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- The Reformer Blog
11 April 2013
Most countries suffer from a simple mismatch: both the need and the demand for healthcare services are rising at a much faster rate than the supply of healthcare professionals. Though rich countries are not immune, in developing countries such as India the problem is further compounded by the numbing fact that 313 million people live on less than $1.25 a day.
The World Health Organisation recommends 2.5 doctors, nurses and midwives for every 1,000 people. America and Britain have more than 12 while India has just 1.6. As the world grows older and as the disease profile leans more towards chronic conditions, competition for healthcare workers will only intensify. To make a bad situation worse, we all know that healthcare is notorious for its inefficiencies.
Faced with so many constraints, it’s not surprising that most of the innovations in healthcare were born in the developing world. In India, with so few doctors and a large underserved population, many innovations revolve around making the doctor more efficient.
India is home to 12 million of the world’s 37 million blind people. Recognizing an unmet need, a retired ophthalmologist, Dr Govindappa Venkataswamy, founded a specialised eye care clinic in 1976 with just 11 beds. Today, the Aravind Eye Care System (AECS) is the world’s largest provider of eye care services focused on the mission of “eliminating needless blindness”.
At the AECS, a well-trained paramedical force takes care of the most of the routine tests and clinical workup, allowing the doctor to focus on the most critical tasks – diagnosis and surgery. In the operating rooms, an efficient system cuts down time between surgeries to a mere two to three minutes without compromising on quality or patient safety. As a result, a surgeon at Aravind performs 2,000 surgeries a year, against a national average of less than 400. On a typical day, Aravind performs 10,000 patient examinations and 1,500 sight restoring surgeries, 50 per cent of it being done for free or at a steeply subsidized rate. Standards are set for patients’ waiting time, and the staff monitors this real time to ensure smooth patient flow. Every step is calibrated for efficiency and cost effectiveness.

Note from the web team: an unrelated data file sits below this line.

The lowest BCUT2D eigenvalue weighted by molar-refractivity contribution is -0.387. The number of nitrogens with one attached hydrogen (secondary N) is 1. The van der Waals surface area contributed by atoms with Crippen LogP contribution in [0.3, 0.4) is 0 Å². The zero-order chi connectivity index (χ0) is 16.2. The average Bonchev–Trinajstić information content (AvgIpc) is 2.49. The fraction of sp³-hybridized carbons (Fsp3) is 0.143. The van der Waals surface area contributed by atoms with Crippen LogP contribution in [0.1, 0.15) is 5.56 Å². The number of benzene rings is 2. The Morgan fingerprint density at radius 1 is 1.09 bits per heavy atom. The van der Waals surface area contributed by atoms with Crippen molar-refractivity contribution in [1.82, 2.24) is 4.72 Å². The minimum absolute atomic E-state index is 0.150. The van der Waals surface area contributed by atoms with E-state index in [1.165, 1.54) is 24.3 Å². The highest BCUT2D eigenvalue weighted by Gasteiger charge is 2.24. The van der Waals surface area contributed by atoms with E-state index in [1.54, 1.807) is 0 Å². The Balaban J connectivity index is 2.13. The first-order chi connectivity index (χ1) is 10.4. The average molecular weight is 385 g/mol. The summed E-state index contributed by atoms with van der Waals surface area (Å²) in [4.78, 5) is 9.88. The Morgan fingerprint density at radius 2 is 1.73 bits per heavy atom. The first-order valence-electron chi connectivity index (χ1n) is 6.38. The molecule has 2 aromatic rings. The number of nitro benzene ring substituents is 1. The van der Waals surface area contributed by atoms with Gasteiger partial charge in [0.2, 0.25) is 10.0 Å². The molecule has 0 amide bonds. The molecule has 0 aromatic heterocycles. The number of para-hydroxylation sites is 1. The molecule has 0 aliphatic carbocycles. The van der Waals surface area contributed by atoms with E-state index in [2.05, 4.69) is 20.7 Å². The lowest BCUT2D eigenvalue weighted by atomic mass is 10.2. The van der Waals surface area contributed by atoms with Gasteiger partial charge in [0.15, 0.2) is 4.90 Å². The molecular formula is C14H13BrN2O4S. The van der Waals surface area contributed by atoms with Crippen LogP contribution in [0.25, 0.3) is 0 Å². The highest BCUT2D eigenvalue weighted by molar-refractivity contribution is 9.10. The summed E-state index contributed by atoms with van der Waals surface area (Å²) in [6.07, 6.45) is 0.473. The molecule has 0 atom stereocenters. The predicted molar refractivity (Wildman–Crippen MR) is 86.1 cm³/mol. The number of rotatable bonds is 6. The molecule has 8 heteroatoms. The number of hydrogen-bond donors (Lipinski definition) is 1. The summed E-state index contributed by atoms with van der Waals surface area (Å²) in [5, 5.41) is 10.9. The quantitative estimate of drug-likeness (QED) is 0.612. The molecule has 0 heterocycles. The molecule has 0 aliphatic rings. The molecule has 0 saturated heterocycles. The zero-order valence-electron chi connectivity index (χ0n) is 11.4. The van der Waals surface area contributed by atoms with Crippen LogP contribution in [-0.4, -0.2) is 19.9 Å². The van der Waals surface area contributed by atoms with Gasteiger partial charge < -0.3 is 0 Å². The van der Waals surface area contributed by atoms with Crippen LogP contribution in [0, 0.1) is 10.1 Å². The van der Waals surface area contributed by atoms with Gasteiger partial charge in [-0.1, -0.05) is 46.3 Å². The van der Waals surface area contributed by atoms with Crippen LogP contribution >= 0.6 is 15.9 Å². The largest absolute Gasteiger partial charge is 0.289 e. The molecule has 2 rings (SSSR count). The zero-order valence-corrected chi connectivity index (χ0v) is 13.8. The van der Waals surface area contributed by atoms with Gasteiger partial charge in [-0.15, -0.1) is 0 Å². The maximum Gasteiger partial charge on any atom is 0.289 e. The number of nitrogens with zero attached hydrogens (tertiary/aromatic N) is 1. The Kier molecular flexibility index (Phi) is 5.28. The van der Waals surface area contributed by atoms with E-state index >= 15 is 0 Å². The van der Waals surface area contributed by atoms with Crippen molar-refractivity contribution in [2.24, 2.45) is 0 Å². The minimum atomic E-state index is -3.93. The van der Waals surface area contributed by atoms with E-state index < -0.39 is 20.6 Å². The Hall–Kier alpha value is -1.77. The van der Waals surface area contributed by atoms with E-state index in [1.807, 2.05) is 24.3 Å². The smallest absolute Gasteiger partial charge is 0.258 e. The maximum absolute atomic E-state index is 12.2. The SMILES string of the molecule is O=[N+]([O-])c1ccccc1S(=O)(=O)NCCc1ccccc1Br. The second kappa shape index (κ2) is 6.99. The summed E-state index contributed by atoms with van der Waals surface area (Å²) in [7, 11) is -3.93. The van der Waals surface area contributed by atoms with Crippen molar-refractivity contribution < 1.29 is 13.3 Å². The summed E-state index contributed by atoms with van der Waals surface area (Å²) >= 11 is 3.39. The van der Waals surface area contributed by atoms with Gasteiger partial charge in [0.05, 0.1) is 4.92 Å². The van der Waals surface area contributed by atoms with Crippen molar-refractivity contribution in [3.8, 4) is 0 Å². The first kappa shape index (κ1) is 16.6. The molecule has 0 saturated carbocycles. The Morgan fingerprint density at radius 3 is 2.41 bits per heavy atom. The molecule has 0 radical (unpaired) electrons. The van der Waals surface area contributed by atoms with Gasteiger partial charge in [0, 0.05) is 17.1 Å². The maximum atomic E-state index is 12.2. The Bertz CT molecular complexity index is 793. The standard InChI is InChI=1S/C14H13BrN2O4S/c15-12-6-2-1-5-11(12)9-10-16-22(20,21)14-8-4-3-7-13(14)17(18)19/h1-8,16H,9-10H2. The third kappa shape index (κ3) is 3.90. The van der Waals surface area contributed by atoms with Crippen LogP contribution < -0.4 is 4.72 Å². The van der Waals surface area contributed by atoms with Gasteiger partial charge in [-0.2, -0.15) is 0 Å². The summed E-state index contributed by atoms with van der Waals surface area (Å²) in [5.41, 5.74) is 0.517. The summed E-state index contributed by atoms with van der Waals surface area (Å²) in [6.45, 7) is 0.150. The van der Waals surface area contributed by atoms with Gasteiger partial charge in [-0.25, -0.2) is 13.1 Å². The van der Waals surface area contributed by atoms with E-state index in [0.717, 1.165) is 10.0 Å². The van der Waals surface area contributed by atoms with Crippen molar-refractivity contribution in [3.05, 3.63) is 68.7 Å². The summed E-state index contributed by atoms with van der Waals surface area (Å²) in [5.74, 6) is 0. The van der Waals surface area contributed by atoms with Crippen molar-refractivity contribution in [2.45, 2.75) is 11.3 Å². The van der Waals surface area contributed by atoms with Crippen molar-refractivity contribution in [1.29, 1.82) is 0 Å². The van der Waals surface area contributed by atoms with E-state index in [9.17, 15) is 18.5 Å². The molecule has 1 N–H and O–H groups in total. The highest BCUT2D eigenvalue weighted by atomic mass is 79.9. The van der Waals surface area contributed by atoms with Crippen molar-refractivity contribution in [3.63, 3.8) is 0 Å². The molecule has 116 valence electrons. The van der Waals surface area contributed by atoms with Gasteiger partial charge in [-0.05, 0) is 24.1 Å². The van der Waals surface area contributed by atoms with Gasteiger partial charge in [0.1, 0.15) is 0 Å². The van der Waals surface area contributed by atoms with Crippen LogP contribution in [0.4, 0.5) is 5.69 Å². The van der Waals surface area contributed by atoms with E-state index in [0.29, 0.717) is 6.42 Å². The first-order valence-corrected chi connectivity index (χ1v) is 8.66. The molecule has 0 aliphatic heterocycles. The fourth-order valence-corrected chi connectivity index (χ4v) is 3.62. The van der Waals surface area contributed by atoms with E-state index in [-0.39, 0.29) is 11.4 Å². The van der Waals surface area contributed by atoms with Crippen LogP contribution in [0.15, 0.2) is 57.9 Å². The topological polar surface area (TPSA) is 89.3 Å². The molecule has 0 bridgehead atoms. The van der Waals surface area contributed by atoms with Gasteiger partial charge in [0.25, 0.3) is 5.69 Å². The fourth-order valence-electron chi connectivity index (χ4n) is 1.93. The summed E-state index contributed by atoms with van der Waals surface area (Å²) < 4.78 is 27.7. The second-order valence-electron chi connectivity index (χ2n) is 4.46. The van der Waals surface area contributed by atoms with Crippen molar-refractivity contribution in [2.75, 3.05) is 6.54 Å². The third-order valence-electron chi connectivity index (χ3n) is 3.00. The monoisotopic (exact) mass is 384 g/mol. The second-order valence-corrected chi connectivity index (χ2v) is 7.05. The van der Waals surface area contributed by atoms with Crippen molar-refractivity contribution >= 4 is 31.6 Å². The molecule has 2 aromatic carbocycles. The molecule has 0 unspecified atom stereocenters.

Through ten eye hospitals (secondary and tertiary) and a network of 40 primary eye care centres across the state of Tamilnadu, Aravind provides about 4 per cent of the eye care in India with less than 1 per cent of the manpower. And yet, the unmet need in the country is a staggering 200 million. In a move uncommon in the world of healthcare, Aravind works with hospitals across the country and beyond, proactively sharing its model and helping hospitals become more efficient and effective while maintaining financial self sustainability.
Blog following a Reform roundtable seminar on “High volume, low cost healthcare: The case of the Aravind Eye Care System”, on 11 April, led by Sanil Joseph, Hospital Management Consultant.
Sanil Joseph joined Aravind in 2005 as faculty associate focusing initially on training activities. Currently his areas of focus include designing various training programmes, teaching in training courses, leading consultancy for capacity building projects in India and abroad and leading and coordinating the research activities at LAICO. Sanil holds a Masters in Hospital Administration (MHA) from Mahatma Gandhi University, Kerala.